One of the primary ways we perpetuate rape culture is through discourse. In Cosby’s deposition, he admitted he pursued sex with the women he allegedly assaulted using Quaaludes in the same way others might rely on alcohol. Likewise, Cosby’s deposition makes clear that he didn’t consider his actions rape. His deposition suggests he felt that he had a right to their bodies (despite the women’s protestations or incapacitation). Even though 14 women in the previous decade have spoken out against Cosby, the infuriating fact of the matter is that it took a male standup comic’s flippant remark about him to validate their claims and ignite real concern. Misogyny, power, and Cosby’s own “Every Dad” mythology aside, another element of what took these accusations so long to surface is the fact that many of his own victims held similar beliefs about rape.

Consider the things people routinely say about girls and boys, and the way they align with existing stereotypes about male and female adults. It’s not uncommon for people to make comments about girls that focus on the protection girls will require once they come of age. People have said things about my daughter like “You better get a shotgun—you’re gonna have to watch out for her” and “You’re gonna need to lock her up in about 14 years.” Meanwhile, parents of sons hear things like “Boys will be boys” and “He’s gonna be such a stud!” Ostensibly harmless alone, the cumulative effect of these types of comments portrays women as provocateurs in need of saviors and men as hormonally driven, albeit mostly harmless, dolts.

Yet from watching your alcohol intake to ensure no one drugs it to always traveling in groups, women are constantly told that self-monitoring behaviors will help minimize (yet not eliminate) our risk of assault. Most problematic about this “logic” is, of course, that the problem lies with men, not women. Since statistics show that one of every 6 American women has been the victim of an attempted or completed rape in her lifetime, it’s clear that the strategy of teaching women how to avoid being attacked isn’t working.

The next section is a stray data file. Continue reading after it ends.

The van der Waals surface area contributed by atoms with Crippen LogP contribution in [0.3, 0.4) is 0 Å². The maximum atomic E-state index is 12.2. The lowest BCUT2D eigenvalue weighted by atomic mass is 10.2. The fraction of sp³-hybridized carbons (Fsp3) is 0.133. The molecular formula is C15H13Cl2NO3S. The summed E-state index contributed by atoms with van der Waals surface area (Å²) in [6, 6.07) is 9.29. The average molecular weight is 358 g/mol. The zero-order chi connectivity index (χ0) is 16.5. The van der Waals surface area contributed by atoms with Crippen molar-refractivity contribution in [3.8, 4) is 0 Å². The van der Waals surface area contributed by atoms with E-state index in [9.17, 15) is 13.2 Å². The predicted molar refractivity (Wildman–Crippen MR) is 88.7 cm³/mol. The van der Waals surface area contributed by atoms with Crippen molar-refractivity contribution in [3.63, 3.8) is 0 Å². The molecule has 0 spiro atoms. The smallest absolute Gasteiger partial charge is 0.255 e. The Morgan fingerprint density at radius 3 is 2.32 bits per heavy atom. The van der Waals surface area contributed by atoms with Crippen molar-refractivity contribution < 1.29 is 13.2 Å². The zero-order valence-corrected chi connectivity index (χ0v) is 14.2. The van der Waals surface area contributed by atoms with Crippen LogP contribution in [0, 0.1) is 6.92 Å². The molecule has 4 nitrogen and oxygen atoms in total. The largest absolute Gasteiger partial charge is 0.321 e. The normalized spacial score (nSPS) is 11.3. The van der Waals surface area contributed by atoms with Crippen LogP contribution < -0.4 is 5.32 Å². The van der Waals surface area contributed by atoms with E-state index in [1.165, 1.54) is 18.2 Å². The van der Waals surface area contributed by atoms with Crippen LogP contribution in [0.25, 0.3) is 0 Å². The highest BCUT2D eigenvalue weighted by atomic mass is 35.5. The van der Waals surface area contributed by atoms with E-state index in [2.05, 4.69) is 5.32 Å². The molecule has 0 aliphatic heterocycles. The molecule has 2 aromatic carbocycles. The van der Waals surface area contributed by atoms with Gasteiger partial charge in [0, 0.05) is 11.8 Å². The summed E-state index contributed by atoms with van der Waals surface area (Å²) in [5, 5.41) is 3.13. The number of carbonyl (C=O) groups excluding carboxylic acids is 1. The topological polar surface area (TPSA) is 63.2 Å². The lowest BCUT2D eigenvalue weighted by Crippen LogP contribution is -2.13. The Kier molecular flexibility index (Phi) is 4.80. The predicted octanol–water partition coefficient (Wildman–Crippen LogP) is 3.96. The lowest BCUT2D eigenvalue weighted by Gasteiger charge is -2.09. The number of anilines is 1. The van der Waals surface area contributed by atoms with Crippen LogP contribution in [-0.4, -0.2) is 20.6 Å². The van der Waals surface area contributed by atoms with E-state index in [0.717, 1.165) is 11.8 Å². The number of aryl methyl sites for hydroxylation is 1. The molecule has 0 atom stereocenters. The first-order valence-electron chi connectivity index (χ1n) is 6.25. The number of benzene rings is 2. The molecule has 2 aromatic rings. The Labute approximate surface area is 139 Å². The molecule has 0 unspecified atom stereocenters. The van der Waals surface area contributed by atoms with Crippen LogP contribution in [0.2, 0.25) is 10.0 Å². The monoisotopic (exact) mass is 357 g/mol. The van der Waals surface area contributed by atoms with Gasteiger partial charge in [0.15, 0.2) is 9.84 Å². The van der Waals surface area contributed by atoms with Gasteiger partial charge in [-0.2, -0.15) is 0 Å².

My abuse history perhaps makes me more attuned to my daughter’s safety than parents without similar trauma. Being forced to watch and reenact pornographic videos with my older brother ate away at my self-esteem and self-worth—and still does, nearly 30 years later. It colors every conceivable aspect of my life. Yet it also gave me an undeniable gift: I don’t have the luxury of ignoring accusers or assuming their claims are made for financial or social gain, because I know firsthand how hard it is to reconcile reality with what you want to believe. I know how terrifying it is to speak your truth—especially when no one wants to believe you. But unlike Cosby’s wife or fans—or my parents, who didn’t fully believe me until my brother admitted it—I don’t have the luxury of believing only what I want to believe.

Despite all this, I’d be willing to wager that most, if not all, parents of girls understand and live with the fear of what horrors could befall their daughters. But there is no analogous, widespread worry that sons could grow up to become perpetrators of sexual violence—and that is something I simply cannot wrap my mind around.

This is not to say that parents of sons are less conscious or caring, or that there aren’t thoughtful parents of boys that don’t have or express these worries about what their sons could grow up to become, nor is it to say or suggest that sons aren’t wonderful in their own right. This is about the widespread cultural narrative surrounding daughters and their safety and is one way we, as a society, keep the focus on protecting girls from perpetrators, rather than on creating boys that don’t become abusers. The glaring absence of male accountability from broader social dialogue is part of what keeps the onus of responsibility for sexual assault and victimization on women; it also functions to maintain victim blaming and shaming.

Although acknowledging and changing the way we talk about gender and babies won’t miraculously eradicate rape and rape culture, it can make it more apparent that none of us exists outside of it. Because we are all part of rape culture, it also means we also have the means to dismantle it. In this case, we can stop reinforcing it before babies are even born—and ideally, work to create a common dialogue that is ultimately conscious and productive in dismantling rape culture.